The Anthurium
Family Araceae, this is a herb just like the banana. Herb refers to plants that does not have woody trunk. Most of us are very familiar with the Anthurium as they are usually used for flower arrangement. As can be seen from the pictures below, the Anthurium flower is actually the middle "stalk" called the Spadix. On this Spadix, small little flowers sprout. You can see from the pictures below, that the pollinators (flies) were having a grand breakfast of nectar. Many people tend to think that the white "petal"is the flower, that is called the Spathe which is a modified leaf.

One of the largest flower Titan Arum (Amorphophallus titanum) in the world which emit a foul smelling odour belongs to this family

Found this lone ant foraging for food on the Heliconium.

This Red Flower (unknown ID) were attracting bees. So I set up my equipment, and managed to fire couple of shots when one of the bee flew by.

Finally the butterflies emerged and I was not properly equipped to take butterfly with my macro lens. Managed to capture these two when they landed nearby. My friend July helped with the id of these two butterflies and shared his knowledge on them.

The one at the top is the Blue Glassy Tiger (Ideopsis vulgaris macrina) and the bottom one is the Chocolate Pansy (Junonia hedonia ida), obviously. Both of them are common in Singapore, both in the reserve as well as in the urban areas. The Chocolate Pansy flies in the usual gliding fashion of the Junonia species and can be observed basking in the sun with its wings opened flat.

I find this flower to be most intriguing, the stalks of the stamen were long as compared to the size of the flower! Again, I have no idea what is the id of this plant.
This will not be my last trip here, in fact the next time I will be more prepared.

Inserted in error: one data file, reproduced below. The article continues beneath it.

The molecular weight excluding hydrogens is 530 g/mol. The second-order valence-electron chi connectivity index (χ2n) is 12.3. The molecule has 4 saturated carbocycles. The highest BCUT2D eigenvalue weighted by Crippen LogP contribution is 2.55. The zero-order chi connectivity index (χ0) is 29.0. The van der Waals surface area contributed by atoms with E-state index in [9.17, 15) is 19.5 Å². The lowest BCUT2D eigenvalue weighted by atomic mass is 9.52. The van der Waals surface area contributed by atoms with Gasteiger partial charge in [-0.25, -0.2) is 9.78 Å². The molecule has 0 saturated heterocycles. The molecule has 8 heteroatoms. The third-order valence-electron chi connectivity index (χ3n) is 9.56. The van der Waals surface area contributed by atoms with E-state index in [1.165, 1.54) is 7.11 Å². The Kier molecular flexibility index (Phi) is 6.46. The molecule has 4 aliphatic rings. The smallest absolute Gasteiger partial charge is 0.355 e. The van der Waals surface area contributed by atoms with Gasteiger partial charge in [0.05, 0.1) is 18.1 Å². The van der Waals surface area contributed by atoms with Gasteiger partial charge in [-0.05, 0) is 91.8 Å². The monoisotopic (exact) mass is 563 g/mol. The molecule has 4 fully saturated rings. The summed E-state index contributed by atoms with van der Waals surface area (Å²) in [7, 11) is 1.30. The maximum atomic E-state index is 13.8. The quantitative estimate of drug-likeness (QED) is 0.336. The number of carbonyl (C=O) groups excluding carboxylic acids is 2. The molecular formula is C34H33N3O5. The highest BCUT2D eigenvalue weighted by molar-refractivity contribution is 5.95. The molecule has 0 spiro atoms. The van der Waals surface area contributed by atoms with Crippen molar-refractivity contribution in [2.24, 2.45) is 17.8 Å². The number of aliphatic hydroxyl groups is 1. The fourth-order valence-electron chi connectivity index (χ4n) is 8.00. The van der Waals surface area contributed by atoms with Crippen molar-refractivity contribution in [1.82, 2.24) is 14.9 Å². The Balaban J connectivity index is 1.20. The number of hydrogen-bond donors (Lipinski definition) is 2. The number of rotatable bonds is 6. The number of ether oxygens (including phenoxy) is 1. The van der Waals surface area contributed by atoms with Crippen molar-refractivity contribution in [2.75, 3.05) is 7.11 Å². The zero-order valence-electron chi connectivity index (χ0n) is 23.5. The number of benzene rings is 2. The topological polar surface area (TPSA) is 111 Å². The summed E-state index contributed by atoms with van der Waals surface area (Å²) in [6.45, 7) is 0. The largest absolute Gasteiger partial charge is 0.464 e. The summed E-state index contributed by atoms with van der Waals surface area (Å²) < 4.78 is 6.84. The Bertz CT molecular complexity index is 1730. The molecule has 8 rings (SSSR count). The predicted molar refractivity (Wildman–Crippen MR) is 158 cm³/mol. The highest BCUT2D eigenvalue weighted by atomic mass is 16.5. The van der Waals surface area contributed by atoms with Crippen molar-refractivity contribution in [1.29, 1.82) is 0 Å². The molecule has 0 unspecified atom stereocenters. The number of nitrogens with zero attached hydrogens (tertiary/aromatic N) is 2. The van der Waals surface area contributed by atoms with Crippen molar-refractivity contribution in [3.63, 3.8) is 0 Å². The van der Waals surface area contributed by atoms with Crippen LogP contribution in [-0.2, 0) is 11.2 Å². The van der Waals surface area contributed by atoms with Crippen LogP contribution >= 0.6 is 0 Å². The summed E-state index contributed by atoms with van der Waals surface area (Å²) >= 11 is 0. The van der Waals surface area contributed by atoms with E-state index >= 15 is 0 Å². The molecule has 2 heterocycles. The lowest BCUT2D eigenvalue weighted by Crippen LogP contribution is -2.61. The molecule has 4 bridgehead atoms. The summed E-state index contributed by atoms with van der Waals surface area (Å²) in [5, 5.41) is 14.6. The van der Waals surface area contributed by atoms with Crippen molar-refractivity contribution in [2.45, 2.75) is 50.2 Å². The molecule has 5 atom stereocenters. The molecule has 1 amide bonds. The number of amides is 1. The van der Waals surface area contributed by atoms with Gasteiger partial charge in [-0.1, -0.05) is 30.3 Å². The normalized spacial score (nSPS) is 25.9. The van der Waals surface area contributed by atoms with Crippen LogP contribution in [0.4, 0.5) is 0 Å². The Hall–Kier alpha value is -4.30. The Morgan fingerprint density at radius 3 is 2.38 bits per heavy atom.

Tuesday, September 4, 2007

Sekudu - Se Kali Lagi (2nd Sep 2007)

Sekudu once again (2nd Sep 2007)
Barely made it as I was late in registering due to overseas commitment.
But am very glad that Ria managed to “squeeze” in a place for me! I have been to Sekudu twice and this will the first time after the great deluge that wipe out a lot of the organism.

We landed on the sand bank closed to 8 pm with the tide still a bit high, not withstanding – most of us hit the intertidal areas wanting very much to be surprised by the finds.

Plodding through the mud, sand – somehow I have this eerie feeling that Sekudu is still slow in recovering. For the last 2 trips we have seen so much but it was pretty “quiet” for this trip.

With the people fanning out, it was matter of time that discovery was made. Soon we managed to locate sea anemone, sea cucumber, sleeping damsel, climbing crab, minuscule nudibranch, 8 legged sea star and many more. Still compare to previous trip it was pretty “quiet”.

Wish that the recent downpour that we are experiencing, it will not delay the recovery of Sekudu. And I am really glad that the authority has made the landing on Sekudu a “permit required” zone, hopefully this will aid in the reocvery.

I was armed with my favourite Tamron 180mm F3.5 Macro lens, why favourite because I do not have to bend down so much as compared to the shorter lens! Taking macro picture is already tough, but couple with night shot, and flash photography on water surface or wet body, that become worse. Thus to take proper macro shot, one has to be like the octopus.

You need more than 2 hands to hold the flash light, lens, camera body, specimen etc. Some of us resort to using the mouth to hold the light, but the best “octopus” method is to be with buddy. Taking turn to provide illumination to the specimen so that the other party can focus and steadily take the shots.